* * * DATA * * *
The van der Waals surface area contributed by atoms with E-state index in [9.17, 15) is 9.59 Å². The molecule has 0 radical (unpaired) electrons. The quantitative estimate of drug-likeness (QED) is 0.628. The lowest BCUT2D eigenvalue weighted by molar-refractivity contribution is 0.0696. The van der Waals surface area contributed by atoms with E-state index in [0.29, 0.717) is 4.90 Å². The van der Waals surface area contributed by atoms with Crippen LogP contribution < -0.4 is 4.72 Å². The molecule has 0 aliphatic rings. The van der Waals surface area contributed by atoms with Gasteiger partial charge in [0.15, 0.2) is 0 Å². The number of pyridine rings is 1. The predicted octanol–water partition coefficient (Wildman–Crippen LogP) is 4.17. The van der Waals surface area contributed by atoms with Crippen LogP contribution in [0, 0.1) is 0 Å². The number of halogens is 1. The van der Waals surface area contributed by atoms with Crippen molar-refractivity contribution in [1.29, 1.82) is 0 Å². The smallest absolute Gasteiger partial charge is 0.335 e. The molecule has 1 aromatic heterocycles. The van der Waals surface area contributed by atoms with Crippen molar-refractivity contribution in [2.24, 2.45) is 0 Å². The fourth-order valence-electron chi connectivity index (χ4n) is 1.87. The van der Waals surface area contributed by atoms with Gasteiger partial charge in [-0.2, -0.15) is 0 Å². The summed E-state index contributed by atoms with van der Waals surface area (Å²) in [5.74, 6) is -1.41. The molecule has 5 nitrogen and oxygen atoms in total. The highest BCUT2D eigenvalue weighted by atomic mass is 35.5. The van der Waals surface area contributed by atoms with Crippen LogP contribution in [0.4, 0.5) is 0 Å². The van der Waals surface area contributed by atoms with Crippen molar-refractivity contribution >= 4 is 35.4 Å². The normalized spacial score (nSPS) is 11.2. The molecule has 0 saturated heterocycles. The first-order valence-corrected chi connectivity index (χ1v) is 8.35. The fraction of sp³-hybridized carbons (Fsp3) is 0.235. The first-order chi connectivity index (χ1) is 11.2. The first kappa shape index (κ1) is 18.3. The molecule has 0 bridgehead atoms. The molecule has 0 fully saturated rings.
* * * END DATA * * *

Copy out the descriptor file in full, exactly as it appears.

The van der Waals surface area contributed by atoms with E-state index in [9.17, 15) is 9.59 Å². The molecule has 0 radical (unpaired) electrons. The quantitative estimate of drug-likeness (QED) is 0.628. The lowest BCUT2D eigenvalue weighted by molar-refractivity contribution is 0.0696. The van der Waals surface area contributed by atoms with E-state index in [0.29, 0.717) is 4.90 Å². The van der Waals surface area contributed by atoms with Crippen LogP contribution < -0.4 is 4.72 Å². The molecule has 0 aliphatic rings. The van der Waals surface area contributed by atoms with Gasteiger partial charge in [0.15, 0.2) is 0 Å². The number of pyridine rings is 1. The predicted octanol–water partition coefficient (Wildman–Crippen LogP) is 4.17. The van der Waals surface area contributed by atoms with Crippen LogP contribution in [0, 0.1) is 0 Å². The number of halogens is 1. The van der Waals surface area contributed by atoms with Crippen molar-refractivity contribution in [1.29, 1.82) is 0 Å². The smallest absolute Gasteiger partial charge is 0.335 e. The molecule has 1 aromatic heterocycles. The van der Waals surface area contributed by atoms with Crippen molar-refractivity contribution in [2.24, 2.45) is 0 Å². The fourth-order valence-electron chi connectivity index (χ4n) is 1.87. The van der Waals surface area contributed by atoms with Gasteiger partial charge in [-0.2, -0.15) is 0 Å². The summed E-state index contributed by atoms with van der Waals surface area (Å²) in [5.74, 6) is -1.41. The molecule has 5 nitrogen and oxygen atoms in total. The highest BCUT2D eigenvalue weighted by atomic mass is 35.5. The van der Waals surface area contributed by atoms with Crippen LogP contribution in [0.4, 0.5) is 0 Å². The van der Waals surface area contributed by atoms with Crippen molar-refractivity contribution >= 4 is 35.4 Å². The normalized spacial score (nSPS) is 11.2. The molecule has 0 saturated heterocycles. The first-order valence-corrected chi connectivity index (χ1v) is 8.35. The fraction of sp³-hybridized carbons (Fsp3) is 0.235. The first-order chi connectivity index (χ1) is 11.2. The first kappa shape index (κ1) is 18.3. The molecule has 0 bridgehead atoms. The molecule has 0 fully saturated rings.